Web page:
Always a lover of the latter, there once was a time that I considered a Hershey's Special Dark to be something really, well, special. Now when I want chocolate, I'm very selective about what I put in my mouth. I am a careful budgeter of my "discretionary calories," and I want the chocolate I eat to really count. When I indulge in chocolate (a near-daily occurrence), it's going to be deep, dark and premium chocolate, not a Mr. Goodbar. I'm not talking about a Nestlé's "Dark" Chocolate Crunch or even a Dove Dark Chocolate Bar but rather, a square (or six) of something truly exceptional. These brands include Dagoba, Scharffen Berger, Valrhona, Chuao, Endangered Species and the aforementioned Green & Black's.
This is not to say that I don't have an equal desire for the Reese's. In fact, I continue to be drawn to the stuff I loved when I was nine years old. I still relish Smarties and Chick-O-Sticks, and you won't see me turn my nose up at a Lemonhead or Hot Tamale. I would still love Marathon Bars, too, if they hadn't been banished to the confectionary graveyard, like so many dearly departed treats. [Editor's Note: We, too, mourn the Marathon Bar.]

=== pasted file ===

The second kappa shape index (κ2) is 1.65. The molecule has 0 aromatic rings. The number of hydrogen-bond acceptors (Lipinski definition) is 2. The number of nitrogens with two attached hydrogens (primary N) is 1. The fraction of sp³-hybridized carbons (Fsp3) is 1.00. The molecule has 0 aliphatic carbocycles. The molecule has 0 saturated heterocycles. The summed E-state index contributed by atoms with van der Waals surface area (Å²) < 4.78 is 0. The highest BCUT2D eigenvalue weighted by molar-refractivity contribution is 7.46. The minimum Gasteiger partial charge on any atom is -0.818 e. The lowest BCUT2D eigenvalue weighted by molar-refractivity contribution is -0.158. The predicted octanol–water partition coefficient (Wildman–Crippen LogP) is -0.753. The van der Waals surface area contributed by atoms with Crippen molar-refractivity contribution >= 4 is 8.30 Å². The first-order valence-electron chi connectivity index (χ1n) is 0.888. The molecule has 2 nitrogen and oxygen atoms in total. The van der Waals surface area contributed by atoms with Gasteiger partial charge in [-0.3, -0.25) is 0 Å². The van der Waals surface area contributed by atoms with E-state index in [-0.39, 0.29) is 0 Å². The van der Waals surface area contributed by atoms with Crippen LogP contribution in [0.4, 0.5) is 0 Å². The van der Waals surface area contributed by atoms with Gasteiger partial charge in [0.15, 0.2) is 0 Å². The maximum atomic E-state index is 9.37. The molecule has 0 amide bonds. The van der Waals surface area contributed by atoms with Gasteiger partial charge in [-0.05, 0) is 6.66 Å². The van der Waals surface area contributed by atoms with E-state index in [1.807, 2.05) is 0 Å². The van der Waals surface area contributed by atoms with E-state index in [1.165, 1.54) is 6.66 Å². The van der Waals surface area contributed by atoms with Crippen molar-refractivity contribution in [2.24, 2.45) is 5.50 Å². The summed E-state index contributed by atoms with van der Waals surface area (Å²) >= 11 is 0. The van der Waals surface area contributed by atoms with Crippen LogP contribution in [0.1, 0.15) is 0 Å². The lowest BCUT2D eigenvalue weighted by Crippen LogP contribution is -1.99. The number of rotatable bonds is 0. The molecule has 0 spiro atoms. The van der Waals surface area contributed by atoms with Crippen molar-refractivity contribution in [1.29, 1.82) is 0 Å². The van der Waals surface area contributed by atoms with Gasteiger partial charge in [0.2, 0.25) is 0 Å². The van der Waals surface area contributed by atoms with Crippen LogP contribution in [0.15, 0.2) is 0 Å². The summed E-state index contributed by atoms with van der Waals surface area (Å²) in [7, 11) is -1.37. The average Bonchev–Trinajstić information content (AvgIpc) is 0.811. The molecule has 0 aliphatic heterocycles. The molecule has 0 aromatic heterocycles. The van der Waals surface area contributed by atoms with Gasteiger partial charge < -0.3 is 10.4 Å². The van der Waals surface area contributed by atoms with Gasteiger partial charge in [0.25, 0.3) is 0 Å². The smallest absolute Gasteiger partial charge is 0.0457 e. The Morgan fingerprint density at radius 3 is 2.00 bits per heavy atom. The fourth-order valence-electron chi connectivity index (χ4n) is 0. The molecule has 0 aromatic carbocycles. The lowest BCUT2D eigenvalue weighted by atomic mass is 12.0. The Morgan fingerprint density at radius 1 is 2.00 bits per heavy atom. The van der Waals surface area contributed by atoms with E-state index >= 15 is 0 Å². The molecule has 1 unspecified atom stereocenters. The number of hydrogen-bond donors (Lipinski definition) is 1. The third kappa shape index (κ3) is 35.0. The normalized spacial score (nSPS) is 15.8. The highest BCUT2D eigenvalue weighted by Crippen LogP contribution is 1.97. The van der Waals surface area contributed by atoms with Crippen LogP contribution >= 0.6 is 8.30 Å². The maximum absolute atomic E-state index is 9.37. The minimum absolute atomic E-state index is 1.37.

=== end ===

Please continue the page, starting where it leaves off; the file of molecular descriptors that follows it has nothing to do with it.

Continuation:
As I review the list of my all-time favorites, I notice that there's a common thread regarding branding. All of these candies have changed very little, if at all, in their look or packaging. A Reese's is still dressed in its familiar orange, brown and yellow paper, albeit of a glossier finish. Smarties look no different than they did 25 years ago. Ditto the Lemonheads and Hot Tamales. Looking at the 1949 print advertisement for Reese's Peanut Butter Cups that appears above, it's striking to see how very little the logo and font have been altered in nearly 60 years.